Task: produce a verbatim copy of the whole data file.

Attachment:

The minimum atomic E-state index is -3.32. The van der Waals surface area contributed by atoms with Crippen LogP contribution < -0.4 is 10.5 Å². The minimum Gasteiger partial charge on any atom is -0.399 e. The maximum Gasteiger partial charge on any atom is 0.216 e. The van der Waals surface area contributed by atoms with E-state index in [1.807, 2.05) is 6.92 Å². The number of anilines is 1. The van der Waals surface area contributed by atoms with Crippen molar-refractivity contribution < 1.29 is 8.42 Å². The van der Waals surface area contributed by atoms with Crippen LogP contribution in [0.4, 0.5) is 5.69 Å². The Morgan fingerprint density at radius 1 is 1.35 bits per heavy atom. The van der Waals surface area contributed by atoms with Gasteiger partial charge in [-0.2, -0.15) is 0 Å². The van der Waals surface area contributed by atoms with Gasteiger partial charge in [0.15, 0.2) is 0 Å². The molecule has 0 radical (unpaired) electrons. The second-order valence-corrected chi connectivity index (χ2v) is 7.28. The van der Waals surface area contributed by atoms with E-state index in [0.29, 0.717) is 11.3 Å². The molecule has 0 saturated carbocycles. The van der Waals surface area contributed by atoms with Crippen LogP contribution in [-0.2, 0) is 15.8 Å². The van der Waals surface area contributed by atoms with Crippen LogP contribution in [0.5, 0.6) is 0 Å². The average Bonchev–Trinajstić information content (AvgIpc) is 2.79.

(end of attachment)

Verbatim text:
The minimum atomic E-state index is -3.32. The van der Waals surface area contributed by atoms with Crippen LogP contribution < -0.4 is 10.5 Å². The minimum Gasteiger partial charge on any atom is -0.399 e. The maximum Gasteiger partial charge on any atom is 0.216 e. The van der Waals surface area contributed by atoms with E-state index in [1.807, 2.05) is 6.92 Å². The number of anilines is 1. The van der Waals surface area contributed by atoms with Crippen molar-refractivity contribution < 1.29 is 8.42 Å². The van der Waals surface area contributed by atoms with Crippen LogP contribution in [0.4, 0.5) is 5.69 Å². The Morgan fingerprint density at radius 1 is 1.35 bits per heavy atom. The van der Waals surface area contributed by atoms with Gasteiger partial charge in [-0.2, -0.15) is 0 Å². The van der Waals surface area contributed by atoms with Gasteiger partial charge in [0.15, 0.2) is 0 Å². The molecule has 0 radical (unpaired) electrons. The second-order valence-corrected chi connectivity index (χ2v) is 7.28. The van der Waals surface area contributed by atoms with E-state index in [0.29, 0.717) is 11.3 Å². The molecule has 0 saturated carbocycles. The van der Waals surface area contributed by atoms with Crippen LogP contribution in [-0.2, 0) is 15.8 Å². The van der Waals surface area contributed by atoms with Crippen LogP contribution in [0.5, 0.6) is 0 Å². The average Bonchev–Trinajstić information content (AvgIpc) is 2.79.